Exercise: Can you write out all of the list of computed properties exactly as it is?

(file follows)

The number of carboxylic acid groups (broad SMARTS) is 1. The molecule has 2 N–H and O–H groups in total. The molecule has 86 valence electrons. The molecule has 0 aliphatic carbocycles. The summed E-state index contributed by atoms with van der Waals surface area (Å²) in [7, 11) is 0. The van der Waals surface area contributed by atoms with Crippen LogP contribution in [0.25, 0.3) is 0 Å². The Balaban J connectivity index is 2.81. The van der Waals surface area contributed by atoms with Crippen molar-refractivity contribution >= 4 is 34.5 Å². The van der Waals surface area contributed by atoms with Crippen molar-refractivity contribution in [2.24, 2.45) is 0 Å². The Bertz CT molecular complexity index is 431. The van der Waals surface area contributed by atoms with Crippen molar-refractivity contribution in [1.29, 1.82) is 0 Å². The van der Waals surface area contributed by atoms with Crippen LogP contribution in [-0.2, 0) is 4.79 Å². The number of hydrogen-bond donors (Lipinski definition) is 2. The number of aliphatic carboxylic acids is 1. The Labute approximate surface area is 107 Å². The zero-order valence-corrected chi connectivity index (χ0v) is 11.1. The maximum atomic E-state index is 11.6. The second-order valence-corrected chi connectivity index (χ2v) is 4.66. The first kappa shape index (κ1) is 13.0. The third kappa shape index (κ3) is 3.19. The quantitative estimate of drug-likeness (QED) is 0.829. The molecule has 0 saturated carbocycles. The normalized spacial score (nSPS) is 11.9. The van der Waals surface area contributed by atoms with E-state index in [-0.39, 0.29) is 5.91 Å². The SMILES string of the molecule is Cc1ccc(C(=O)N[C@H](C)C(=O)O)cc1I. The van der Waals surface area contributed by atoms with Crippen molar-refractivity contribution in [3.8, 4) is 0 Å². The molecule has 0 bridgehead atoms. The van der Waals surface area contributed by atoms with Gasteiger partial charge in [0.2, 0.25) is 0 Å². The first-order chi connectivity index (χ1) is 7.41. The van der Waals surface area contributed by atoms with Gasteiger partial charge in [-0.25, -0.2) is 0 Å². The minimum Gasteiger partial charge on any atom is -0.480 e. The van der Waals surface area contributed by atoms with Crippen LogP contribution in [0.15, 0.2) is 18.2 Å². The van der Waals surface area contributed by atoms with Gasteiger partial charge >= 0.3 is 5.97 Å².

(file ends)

The number of carboxylic acid groups (broad SMARTS) is 1. The molecule has 2 N–H and O–H groups in total. The molecule has 86 valence electrons. The molecule has 0 aliphatic carbocycles. The summed E-state index contributed by atoms with van der Waals surface area (Å²) in [7, 11) is 0. The van der Waals surface area contributed by atoms with Crippen LogP contribution in [0.25, 0.3) is 0 Å². The Balaban J connectivity index is 2.81. The van der Waals surface area contributed by atoms with Crippen molar-refractivity contribution >= 4 is 34.5 Å². The van der Waals surface area contributed by atoms with Crippen molar-refractivity contribution in [2.24, 2.45) is 0 Å². The Bertz CT molecular complexity index is 431. The van der Waals surface area contributed by atoms with Crippen molar-refractivity contribution in [1.29, 1.82) is 0 Å². The van der Waals surface area contributed by atoms with Crippen LogP contribution in [-0.2, 0) is 4.79 Å². The number of hydrogen-bond donors (Lipinski definition) is 2. The number of aliphatic carboxylic acids is 1. The Labute approximate surface area is 107 Å². The zero-order valence-corrected chi connectivity index (χ0v) is 11.1. The maximum atomic E-state index is 11.6. The second-order valence-corrected chi connectivity index (χ2v) is 4.66. The first kappa shape index (κ1) is 13.0. The third kappa shape index (κ3) is 3.19. The quantitative estimate of drug-likeness (QED) is 0.829. The molecule has 0 saturated carbocycles. The normalized spacial score (nSPS) is 11.9. The van der Waals surface area contributed by atoms with E-state index in [-0.39, 0.29) is 5.91 Å². The SMILES string of the molecule is Cc1ccc(C(=O)N[C@H](C)C(=O)O)cc1I. The van der Waals surface area contributed by atoms with Crippen molar-refractivity contribution in [3.8, 4) is 0 Å². The molecule has 0 bridgehead atoms. The van der Waals surface area contributed by atoms with Gasteiger partial charge in [0.2, 0.25) is 0 Å². The first-order chi connectivity index (χ1) is 7.41. The van der Waals surface area contributed by atoms with Gasteiger partial charge in [-0.25, -0.2) is 0 Å². The minimum Gasteiger partial charge on any atom is -0.480 e. The van der Waals surface area contributed by atoms with Crippen LogP contribution in [0.15, 0.2) is 18.2 Å². The van der Waals surface area contributed by atoms with Gasteiger partial charge >= 0.3 is 5.97 Å².